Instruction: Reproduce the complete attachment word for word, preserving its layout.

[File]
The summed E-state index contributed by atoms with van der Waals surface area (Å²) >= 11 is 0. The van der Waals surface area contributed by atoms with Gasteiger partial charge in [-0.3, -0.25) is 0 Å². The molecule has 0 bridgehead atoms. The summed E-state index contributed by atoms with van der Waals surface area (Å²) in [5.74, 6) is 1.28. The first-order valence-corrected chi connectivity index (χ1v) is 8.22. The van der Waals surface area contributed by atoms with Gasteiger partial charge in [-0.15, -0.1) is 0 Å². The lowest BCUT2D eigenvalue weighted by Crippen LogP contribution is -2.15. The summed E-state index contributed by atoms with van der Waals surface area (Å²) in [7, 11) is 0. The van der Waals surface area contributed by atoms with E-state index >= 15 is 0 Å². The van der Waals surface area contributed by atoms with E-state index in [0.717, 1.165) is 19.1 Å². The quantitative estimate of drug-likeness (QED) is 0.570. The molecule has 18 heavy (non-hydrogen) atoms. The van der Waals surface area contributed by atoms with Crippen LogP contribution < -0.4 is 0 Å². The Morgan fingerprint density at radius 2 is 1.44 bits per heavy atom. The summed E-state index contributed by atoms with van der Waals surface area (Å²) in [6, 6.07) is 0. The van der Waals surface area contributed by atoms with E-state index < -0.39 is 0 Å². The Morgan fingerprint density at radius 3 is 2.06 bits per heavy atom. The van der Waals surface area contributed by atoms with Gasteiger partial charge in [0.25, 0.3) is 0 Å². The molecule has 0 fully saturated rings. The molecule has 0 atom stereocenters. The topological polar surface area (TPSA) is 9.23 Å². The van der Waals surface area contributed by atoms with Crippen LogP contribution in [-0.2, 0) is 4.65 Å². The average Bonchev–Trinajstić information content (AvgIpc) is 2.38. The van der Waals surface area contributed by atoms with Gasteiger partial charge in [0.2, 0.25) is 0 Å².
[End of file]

The summed E-state index contributed by atoms with van der Waals surface area (Å²) >= 11 is 0. The van der Waals surface area contributed by atoms with Gasteiger partial charge in [-0.3, -0.25) is 0 Å². The molecule has 0 bridgehead atoms. The summed E-state index contributed by atoms with van der Waals surface area (Å²) in [5.74, 6) is 1.28. The first-order valence-corrected chi connectivity index (χ1v) is 8.22. The van der Waals surface area contributed by atoms with Gasteiger partial charge in [-0.15, -0.1) is 0 Å². The lowest BCUT2D eigenvalue weighted by Crippen LogP contribution is -2.15. The summed E-state index contributed by atoms with van der Waals surface area (Å²) in [7, 11) is 0. The van der Waals surface area contributed by atoms with E-state index >= 15 is 0 Å². The van der Waals surface area contributed by atoms with E-state index in [0.717, 1.165) is 19.1 Å². The quantitative estimate of drug-likeness (QED) is 0.570. The molecule has 18 heavy (non-hydrogen) atoms. The van der Waals surface area contributed by atoms with Crippen LogP contribution < -0.4 is 0 Å². The Morgan fingerprint density at radius 2 is 1.44 bits per heavy atom. The summed E-state index contributed by atoms with van der Waals surface area (Å²) in [6, 6.07) is 0. The van der Waals surface area contributed by atoms with E-state index < -0.39 is 0 Å². The Morgan fingerprint density at radius 3 is 2.06 bits per heavy atom. The van der Waals surface area contributed by atoms with Gasteiger partial charge in [0.25, 0.3) is 0 Å². The molecule has 0 fully saturated rings. The molecule has 0 atom stereocenters. The topological polar surface area (TPSA) is 9.23 Å². The van der Waals surface area contributed by atoms with Crippen LogP contribution in [-0.2, 0) is 4.65 Å². The average Bonchev–Trinajstić information content (AvgIpc) is 2.38. The van der Waals surface area contributed by atoms with Gasteiger partial charge in [0.2, 0.25) is 0 Å².